Diversity

  • 详情 Green Governance: Exploring the Impact of Foreign Experience on Corporate Environmental Disclosure in China
    This study investigates the relationship between directors’ foreign experience and corporate environmental disclosure in Chinese listed firms from 2009 to 2017. The research shows that directors with foreign experience have a positive and significant impact on corporate environmental disclosure. This effect is more pronounced in nonstate-owned enterprises, where directors have greater influence over managerial decisions. Additionally, the study suggests that in industries with high energy consumption, high pollution, or overcapacity, the positive effect can be further enhanced by having at least three directors with foreign experience or foreign experience members in the audit committee. The impact of experiential diversity on environmental disclosure is greater than that of board gender and independence diversity. The findings suggest that policymakers and firms prioritize the recruitment of directors with diverse experiences to improve their environmental disclosure practices.
  • 详情 Nonlocal CEOS and Corporate Financial Fraud: Evidence from Chinese Listed Firms
    This study examines whether firms’ financial fraudulent behavior varies when local firms are led by nonlocal CEOs. Building on the social identity theory, we argue that nonlocal CEOs, due to their different location-based social identities, are perceived as outgroup leaders and face intergroup bias from stakeholders within local firms. Therefore, nonlocal CEOs are more likely to conform to laws and regulations and reduce corporate financial fraud to enhance their legitimacy in leading local firms. Using panel data on Chinese listed firms from 2007 to 2020, we find a significantly negative correlation between nonlocal CEOs and the likelihood of corporate financial fraud. Furthermore, our moderating analysis indicate that the negative effect of nonlocal CEOs on corporate financial fraud is stronger (a) for CEOs who have neverwon awards, (b) in firms with poor financial performance and (c) in regions with tight cultures. Additional mechanism tests indicate that nonlocal CEOs’ outgroup identity is more prominent in regions with low regional dialect diversity and local private-owned enterprises. Overall, these findings suggest that choosing a nonlocal CEO warrants attention from the firm’s top management teams and stakeholders.
  • 详情 Attention Constraints and Financial Inclusion
    We show that attention constraints of decision makers create barriers to financial inclusion. Using administrative data on retail loan screening processes, we find that attention-constrained loan officers exert less effort reviewing applicants from lower social or economic status (SES) backgrounds and reject them more frequently. More importantly, when externally imposed increases in workload tighten attention constraints, loan officers are even more prone to quickly rejecting low SES applicants but quickly accepting very high SES applicants without careful review, further widening the approval rate gap between high and low SES applicants — a unique prediction of the attention-based mechanism. Our findings suggest that decision makers’ attention constraints could amplify taste-based and statistical discrimination, which further exacerbates financial inclusion gaps, and that financial technologies that reduce information-processing costs may promote more balanced financial access.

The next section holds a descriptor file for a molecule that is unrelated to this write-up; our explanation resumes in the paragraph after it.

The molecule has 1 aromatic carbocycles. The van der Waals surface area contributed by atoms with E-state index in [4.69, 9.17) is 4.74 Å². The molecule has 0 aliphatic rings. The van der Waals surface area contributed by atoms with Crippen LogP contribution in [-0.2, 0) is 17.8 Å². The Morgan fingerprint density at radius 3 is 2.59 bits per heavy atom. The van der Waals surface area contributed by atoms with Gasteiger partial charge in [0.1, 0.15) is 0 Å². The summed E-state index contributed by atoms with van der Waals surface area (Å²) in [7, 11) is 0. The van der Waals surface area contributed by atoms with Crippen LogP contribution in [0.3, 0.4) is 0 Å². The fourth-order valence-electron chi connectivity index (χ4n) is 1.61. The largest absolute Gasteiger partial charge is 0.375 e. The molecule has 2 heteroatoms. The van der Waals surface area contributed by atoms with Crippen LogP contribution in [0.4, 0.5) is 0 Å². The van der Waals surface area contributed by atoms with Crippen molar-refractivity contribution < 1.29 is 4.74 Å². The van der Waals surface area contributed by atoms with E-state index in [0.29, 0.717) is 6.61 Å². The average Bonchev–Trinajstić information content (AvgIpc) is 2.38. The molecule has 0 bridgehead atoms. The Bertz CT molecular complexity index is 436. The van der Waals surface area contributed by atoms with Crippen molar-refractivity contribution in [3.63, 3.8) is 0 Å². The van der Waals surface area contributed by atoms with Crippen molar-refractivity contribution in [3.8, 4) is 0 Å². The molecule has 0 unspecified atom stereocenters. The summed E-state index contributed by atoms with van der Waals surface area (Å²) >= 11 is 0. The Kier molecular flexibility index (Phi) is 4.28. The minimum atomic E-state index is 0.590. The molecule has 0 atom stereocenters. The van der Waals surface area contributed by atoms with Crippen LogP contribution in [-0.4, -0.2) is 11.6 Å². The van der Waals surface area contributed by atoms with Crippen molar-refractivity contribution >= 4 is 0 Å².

• 详情 How Does Farming Culture Shape Households’ Risk-taking Behavior?
    Does the ancient farming culture shape the risk-taking behavior of households today? Using a dataset covering over 130,000 households from a Chinese national survey, our study examines the relationship between the culture of rice cultivation and the financial behavior of modern households. We find that households in regions with a higher rate of historical rice cultivation are more likely to invest in the financial market and buy lottery, but less likely to purchase insurance. We also find that the rice area has more households with risk preferences consistent with prospect theory expectations. To account for omitted variable bias, we use average regional rainfall and downstream distance to ancient irrigation systems as instrumental variables for rice cultivation, and our results remain robust. We find that the rice effect cannot be explained by regional economic development, traditional Confucian values, or ethnic diversity. To explore potential mechanisms, we find that households in rice regions are more likely to borrow money from friends and relatives and have interest waived, and historical commercial development has also been influenced by the rice culture.